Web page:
Aside from notable celebrities, like Kevin Hart, Joe Budden, Oprah, and Drake, being active on the new platform, it’s a safe space where real and raw conversations take place. Because it’s still a fairly small community, people are jumping at the chance to make as many beneficial connections as possible. So you'll find a lot of professionals networking, and creatives cultivating community.

Since the global pandemic took away the chance to make physical connections and stripped others of their jobs, some might look at Clubhouse as the next big thing. Think about it -- there’s a reason we choose to jump on a Zoom call rather than email back and forth. It’s the beauty of social media in all its true essence.

Is There A Negative Side?

Every social media platform has a negative side, but in this case, it’s very minimal. You won’t come across the typical “troll” who likes to stir up drama, or the overly opinionated person who refuses to see another’s point of view. However, there are consequences to being in rooms with people who have a limited set of ideas.

Just be aware of people who might call themselves “experts” or refuse to hear out other people in the room. When it comes down to it, we’re all just trying to use our First Amendment right.

Another big thing is to be aware of who is in the room with you. Many times you might not realize that someone you know is in there hearing you bash their situation or someone could be screen recording you saying something that you might regret later. It goes back to the saying, “be careful with what you put on the internet because it might not go away.”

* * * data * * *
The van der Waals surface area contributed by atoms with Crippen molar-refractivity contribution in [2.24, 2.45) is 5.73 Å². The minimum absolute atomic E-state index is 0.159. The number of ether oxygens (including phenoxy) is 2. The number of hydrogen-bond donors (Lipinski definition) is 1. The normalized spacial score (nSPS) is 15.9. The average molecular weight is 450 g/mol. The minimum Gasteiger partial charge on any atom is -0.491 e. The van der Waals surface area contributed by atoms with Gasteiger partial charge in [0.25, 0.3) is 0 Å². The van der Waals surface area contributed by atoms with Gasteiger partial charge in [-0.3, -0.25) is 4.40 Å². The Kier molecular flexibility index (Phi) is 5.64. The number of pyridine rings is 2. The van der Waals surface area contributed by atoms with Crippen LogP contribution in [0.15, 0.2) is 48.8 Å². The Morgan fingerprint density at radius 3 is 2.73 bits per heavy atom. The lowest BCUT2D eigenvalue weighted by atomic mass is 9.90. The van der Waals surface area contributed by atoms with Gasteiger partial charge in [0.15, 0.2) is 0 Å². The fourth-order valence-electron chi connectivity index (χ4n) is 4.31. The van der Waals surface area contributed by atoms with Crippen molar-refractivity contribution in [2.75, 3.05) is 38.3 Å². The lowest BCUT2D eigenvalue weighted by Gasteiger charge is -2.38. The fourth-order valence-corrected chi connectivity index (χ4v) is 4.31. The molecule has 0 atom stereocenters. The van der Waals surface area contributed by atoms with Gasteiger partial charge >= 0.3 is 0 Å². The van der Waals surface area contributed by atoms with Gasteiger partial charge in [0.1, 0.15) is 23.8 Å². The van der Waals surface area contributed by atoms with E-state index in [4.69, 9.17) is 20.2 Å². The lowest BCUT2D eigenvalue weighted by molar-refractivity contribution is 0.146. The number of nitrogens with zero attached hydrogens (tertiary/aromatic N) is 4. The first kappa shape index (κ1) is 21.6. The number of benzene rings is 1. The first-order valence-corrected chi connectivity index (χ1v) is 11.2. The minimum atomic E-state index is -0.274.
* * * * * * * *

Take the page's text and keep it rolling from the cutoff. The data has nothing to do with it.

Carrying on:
Is It Worth It?

From my experience, absolutely! If you’re in a profession that calls you to be on top of trends and find opportunities, then you need to look into ways you can get an invite to the app. I’m not a huge podcast listener myself, and the structure of the app kind of functions like a live podcast in my opinion, but growing up with a passion for social media has really made me appreciate it. And the fact that I get to create a community with like minded people (and even those who challenge my thoughts), is an experience unlike any other.

I’ve networked with other professionals, found inspiration for my music, and even made a friend or two who I engage with on a regular basis outside of the app. Clubhouse is what you make it. It can feel like a waste of space on your phone if you don’t care to hear these conversations or it can be a very educational resource.

Final Thoughts

I thoroughly enjoy the app in all its glory. There's opportunity to learn something new every day and the convenience of it is unbeatable. All you have to do is tap into a room and listen. It also allows you to listen in even when you tap out of the app, for all you multitaskers out there. The simple formula that the creators stumbled upon is sheer genius. This might even be the future of social media.

That being said, keep Clubhouse on your radar. It’s not going anywhere and if its recent success shows anything, it’ll be booming in 2021. Twitter is already talking about launching something similar on its platform if that says anything!

If you’re reading this and have a profile on Clubhouse, add me @kaaliflower, and let’s have a conversation.